Abstract

Limited DNA end resection is the key to impaired homologous recombination in BRCA1-mutant cancer cells. Here, using a loss-of-function CRISPR screen, we identify DYNLL1 as an inhibitor of DNA end resection. The loss of DYNLL1 enables DNA end resection and restores homologous recombination in BRCA1-mutant cells, thereby inducing resistance to platinum drugs and inhibitors of poly(ADP-ribose) polymerase. Low BRCA1 expression correlates with increased chromosomal aberrations in primary ovarian carcinomas, and the junction sequences of somatic structural variants indicate diminished homologous recombination. Concurrent decreases in DYNLL1 expression in carcinomas with low BRCA1 expression reduced genomic alterations and increased homology at lesions. In cells, DYNLL1 limits nucleolytic degradation of DNA ends by associating with the DNA end-resection machinery (MRN complex, BLM helicase and DNA2 endonuclease). In vitro, DYNLL1 binds directly to MRE11 to limit its end-resection activity. Therefore, we infer that DYNLL1 is an important anti-resection factor that influences genomic stability and responses to DNA-damaging chemotherapy.

Access optionsAccess options

Rent or Buy article

Get time limited or full article access on ReadCube.

from$8.99

All prices are NET prices.

Data availability

All relevant data are included in the paper and/or its Supplementary Information.

Additional information

Publisher’s note: Springer Nature remains neutral with regard to jurisdictional claims in published maps and institutional affiliations.

References

  1. 1.

    Bolton, K. L. et al. Association between BRCA1 and BRCA2 mutations and survival in women with invasive epithelial ovarian cancer. JAMA 307, 382–390 (2012).

  2. 2.

    Vencken, P. M. et al. Chemosensitivity and outcome of BRCA1- and BRCA2-associated ovarian cancer patients after first-line chemotherapy compared with sporadic ovarian cancer patients. Ann. Oncol. 22, 1346–1352 (2011).

  3. 3.

    Yang, D. et al. Association of BRCA1 and BRCA2 mutations with survival, chemotherapy sensitivity, and gene mutator phenotype in patients with ovarian cancer. JAMA 306, 1557–1565 (2011).

  4. 4.

    Bouwman, P. et al. 53BP1 loss rescues BRCA1 deficiency and is associated with triple-negative and BRCA-mutated breast cancers. Nat. Struct. Mol. Biol. 17, 688–695 (2010).

  5. 5.

    Bunting, S. F. et al. 53BP1 inhibits homologous recombination in Brca1-deficient cells by blocking resection of DNA breaks. Cell 141, 243–254 (2010).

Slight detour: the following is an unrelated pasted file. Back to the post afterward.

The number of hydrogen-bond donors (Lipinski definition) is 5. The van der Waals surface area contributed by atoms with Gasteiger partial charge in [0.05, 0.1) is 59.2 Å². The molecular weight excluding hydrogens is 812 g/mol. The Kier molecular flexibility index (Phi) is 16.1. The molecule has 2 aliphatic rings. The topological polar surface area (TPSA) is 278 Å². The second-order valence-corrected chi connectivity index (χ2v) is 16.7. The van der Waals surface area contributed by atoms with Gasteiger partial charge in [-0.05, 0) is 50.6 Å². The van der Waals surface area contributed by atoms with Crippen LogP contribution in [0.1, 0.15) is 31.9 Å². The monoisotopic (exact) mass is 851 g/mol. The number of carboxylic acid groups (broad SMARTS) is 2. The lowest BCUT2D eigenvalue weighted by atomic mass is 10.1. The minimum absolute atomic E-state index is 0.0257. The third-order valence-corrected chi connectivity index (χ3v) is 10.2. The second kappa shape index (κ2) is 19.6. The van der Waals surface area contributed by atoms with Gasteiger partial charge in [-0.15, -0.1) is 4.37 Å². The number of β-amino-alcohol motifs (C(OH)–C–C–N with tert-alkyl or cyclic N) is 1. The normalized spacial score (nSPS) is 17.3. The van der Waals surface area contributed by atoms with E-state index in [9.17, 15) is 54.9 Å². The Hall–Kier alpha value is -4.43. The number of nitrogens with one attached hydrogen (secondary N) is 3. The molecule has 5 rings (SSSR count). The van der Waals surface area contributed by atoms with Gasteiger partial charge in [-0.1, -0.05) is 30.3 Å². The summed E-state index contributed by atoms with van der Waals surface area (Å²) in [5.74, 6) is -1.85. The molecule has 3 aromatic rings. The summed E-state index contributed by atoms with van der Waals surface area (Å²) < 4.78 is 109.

6. 6.

    Callen, E. et al. 53BP1 mediates productive and mutagenic DNA repair through distinct phosphoprotein interactions. Cell 153, 1266–1280 (2013).

  7. 7.

    Escribano-Díaz, C. et al. A cell cycle-dependent regulatory circuit composed of 53BP1-RIF1 and BRCA1-CtIP controls DNA repair pathway choice. Mol. Cell 49, 872–883 (2013).

  8. 8.

    Xu, G. et al. REV7 counteracts DNA double-strand break resection and affects PARP inhibition. Nature 521, 541–544 (2015).

  9. 9.

    Gupta, R. et al. DNA repair network analysis reveals shieldin as a key regulator of NHEJ and PARP inhibitor sensitivity. Cell 173, 972–988 (2018).

  10. 10.

    Dev, H. et al. Shieldin complex promotes DNA end-joining and counters homologous recombination in BRCA1-null cells. Nat. Cell Biol. 20, 954–965 (2018).

  11. 11.

    Noordermeer, S. M. et al. The shieldin complex mediates 53BP1-dependent DNA repair. Nature 560, 117–121 (2018).

  12. 12.

    Mirman, Z. et al. 53BP1–RIF1–shieldin counteracts DSB resection through CST- and Polα-dependent fill-in. Nature 560, 112–116 (2018).

  13. 13.

    Ghezraoui, H. et al. 53BP1 cooperation with the REV7–shieldin complex underpins DNA structure-specific NHEJ. Nature 560, 122–127 (2018).

  14. 14.

    Ray Chaudhuri, A. et al. Replication fork stability confers chemoresistance in BRCA-deficient cells. Nature 535, 382–387 (2016).

  15. 15.

    Guillemette, S. et al. Resistance to therapy in BRCA2 mutant cells due to loss of the nucleosome remodeling factor CHD4. Genes Dev. 29, 489–494 (2015).

  16. 16.

    Rondinelli, B. et al. EZH2 promotes degradation of stalled replication forks by recruiting MUS81 through histone H3 trimethylation. Nat. Cell Biol. 19, 1371–1378 (2017).

  17. 17.

    Schlacher, K. et al. Double-strand break repair-independent role for BRCA2 in blocking stalled replication fork degradation by MRE11. Cell 145, 529–542 (2011).

  18. 18.

    Lemaçon, D. et al. MRE11 and EXO1 nucleases degrade reversed forks and elicit MUS81-dependent fork rescue in BRCA2-deficient cells. Nat. Commun. 8, 860 (2017).

  19. 19.

    Shalem, O. et al. Genome-scale CRISPR–Cas9 knockout screening in human cells. Science 343, 84–87 (2014).

  20. 20.

    Doench, J. G. et al. Optimized sgRNA design to maximize activity and minimize off-target effects of CRISPR–Cas9. Nat. Biotechnol. 34, 184–191 (2016).

  21. 21.

    Planells-Cases, R. et al. Subunit composition of VRAC channels determines substrate specificity and cellular resistance to Pt-based anti-cancer drugs. EMBO J. 34, 2993–3008 (2015).

  22. 22.

    Barbar, E. Dynein light chain LC8 is a dimerization hub essential in diverse protein networks. Biochemistry 47, 503–508 (2008).

  23. 23.

    King, S. M. Dynein-independent functions of DYNLL1/LC8: redox state sensing and transcriptional control. Sci. Signal. 1, pe51 (2008).

  24. 24.

    The Cancer Genome Atlas Research Network. Integrated genomic analyses of ovarian carcinoma. Nature 474, 609–615 (2011).

  25. 25.

    Jurado, S. et al. ATM substrate Chk2-interacting Zn2+ finger (ASCIZ) is a bi-functional transcriptional activator and feedback sensor in the regulation of dynein light chain (DYNLL1) expression. J. Biol. Chem. 287, 3156–3164 (2012).

  26. 26.